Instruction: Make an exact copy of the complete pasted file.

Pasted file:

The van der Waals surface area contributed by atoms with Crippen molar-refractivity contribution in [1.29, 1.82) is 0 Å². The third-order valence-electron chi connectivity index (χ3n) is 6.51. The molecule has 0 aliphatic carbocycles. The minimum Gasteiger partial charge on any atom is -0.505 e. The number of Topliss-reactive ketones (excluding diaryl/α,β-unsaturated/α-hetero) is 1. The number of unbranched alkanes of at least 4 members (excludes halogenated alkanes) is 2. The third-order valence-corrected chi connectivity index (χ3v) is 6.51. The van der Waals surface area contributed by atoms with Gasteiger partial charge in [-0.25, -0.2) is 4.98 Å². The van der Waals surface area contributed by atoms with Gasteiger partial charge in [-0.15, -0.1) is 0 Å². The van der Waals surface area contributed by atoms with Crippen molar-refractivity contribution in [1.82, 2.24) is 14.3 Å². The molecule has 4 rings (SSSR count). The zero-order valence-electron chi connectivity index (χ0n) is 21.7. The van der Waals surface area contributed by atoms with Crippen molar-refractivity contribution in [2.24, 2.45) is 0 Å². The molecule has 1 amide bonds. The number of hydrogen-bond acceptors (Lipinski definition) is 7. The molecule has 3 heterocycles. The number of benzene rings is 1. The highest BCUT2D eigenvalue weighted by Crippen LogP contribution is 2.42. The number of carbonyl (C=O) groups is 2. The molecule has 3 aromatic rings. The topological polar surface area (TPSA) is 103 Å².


The van der Waals surface area contributed by atoms with Crippen molar-refractivity contribution in [1.29, 1.82) is 0 Å². The third-order valence-electron chi connectivity index (χ3n) is 6.51. The molecule has 0 aliphatic carbocycles. The minimum Gasteiger partial charge on any atom is -0.505 e. The number of Topliss-reactive ketones (excluding diaryl/α,β-unsaturated/α-hetero) is 1. The number of unbranched alkanes of at least 4 members (excludes halogenated alkanes) is 2. The third-order valence-corrected chi connectivity index (χ3v) is 6.51. The van der Waals surface area contributed by atoms with Gasteiger partial charge in [-0.25, -0.2) is 4.98 Å². The van der Waals surface area contributed by atoms with Gasteiger partial charge in [-0.15, -0.1) is 0 Å². The van der Waals surface area contributed by atoms with Crippen molar-refractivity contribution in [1.82, 2.24) is 14.3 Å². The molecule has 4 rings (SSSR count). The zero-order valence-electron chi connectivity index (χ0n) is 21.7. The van der Waals surface area contributed by atoms with Crippen molar-refractivity contribution in [2.24, 2.45) is 0 Å². The molecule has 1 amide bonds. The number of hydrogen-bond acceptors (Lipinski definition) is 7. The molecule has 3 heterocycles. The number of benzene rings is 1. The highest BCUT2D eigenvalue weighted by Crippen LogP contribution is 2.42. The number of carbonyl (C=O) groups is 2. The molecule has 3 aromatic rings. The topological polar surface area (TPSA) is 103 Å².